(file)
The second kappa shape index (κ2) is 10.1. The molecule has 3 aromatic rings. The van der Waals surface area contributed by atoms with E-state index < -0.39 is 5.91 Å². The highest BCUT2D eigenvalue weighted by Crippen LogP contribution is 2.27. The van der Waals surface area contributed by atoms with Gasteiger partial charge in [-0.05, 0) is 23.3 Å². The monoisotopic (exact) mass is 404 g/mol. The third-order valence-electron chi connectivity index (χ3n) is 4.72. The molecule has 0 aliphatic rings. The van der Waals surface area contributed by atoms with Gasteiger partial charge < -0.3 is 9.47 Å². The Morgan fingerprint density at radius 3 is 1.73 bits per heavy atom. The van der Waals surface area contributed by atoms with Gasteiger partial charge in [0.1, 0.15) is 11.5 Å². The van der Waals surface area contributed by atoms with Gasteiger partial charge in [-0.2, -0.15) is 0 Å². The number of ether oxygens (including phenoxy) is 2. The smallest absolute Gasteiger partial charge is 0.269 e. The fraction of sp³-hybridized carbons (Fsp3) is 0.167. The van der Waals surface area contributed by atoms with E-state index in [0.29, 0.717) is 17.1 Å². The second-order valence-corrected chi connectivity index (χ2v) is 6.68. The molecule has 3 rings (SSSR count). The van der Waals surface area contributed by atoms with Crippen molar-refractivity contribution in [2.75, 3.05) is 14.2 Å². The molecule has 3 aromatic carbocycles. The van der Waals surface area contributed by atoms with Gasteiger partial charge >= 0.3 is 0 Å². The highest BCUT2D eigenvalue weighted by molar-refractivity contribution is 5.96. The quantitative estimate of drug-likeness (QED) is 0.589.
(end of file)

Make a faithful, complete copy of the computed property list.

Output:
The second kappa shape index (κ2) is 10.1. The molecule has 3 aromatic rings. The van der Waals surface area contributed by atoms with E-state index < -0.39 is 5.91 Å². The highest BCUT2D eigenvalue weighted by Crippen LogP contribution is 2.27. The van der Waals surface area contributed by atoms with Gasteiger partial charge in [-0.05, 0) is 23.3 Å². The monoisotopic (exact) mass is 404 g/mol. The third-order valence-electron chi connectivity index (χ3n) is 4.72. The molecule has 0 aliphatic rings. The van der Waals surface area contributed by atoms with Gasteiger partial charge < -0.3 is 9.47 Å². The Morgan fingerprint density at radius 3 is 1.73 bits per heavy atom. The van der Waals surface area contributed by atoms with Gasteiger partial charge in [0.1, 0.15) is 11.5 Å². The van der Waals surface area contributed by atoms with Gasteiger partial charge in [-0.2, -0.15) is 0 Å². The number of ether oxygens (including phenoxy) is 2. The smallest absolute Gasteiger partial charge is 0.269 e. The fraction of sp³-hybridized carbons (Fsp3) is 0.167. The van der Waals surface area contributed by atoms with E-state index in [0.29, 0.717) is 17.1 Å². The second-order valence-corrected chi connectivity index (χ2v) is 6.68. The molecule has 3 rings (SSSR count). The van der Waals surface area contributed by atoms with Crippen molar-refractivity contribution in [2.75, 3.05) is 14.2 Å². The molecule has 3 aromatic carbocycles. The van der Waals surface area contributed by atoms with Gasteiger partial charge >= 0.3 is 0 Å². The highest BCUT2D eigenvalue weighted by molar-refractivity contribution is 5.96. The quantitative estimate of drug-likeness (QED) is 0.589.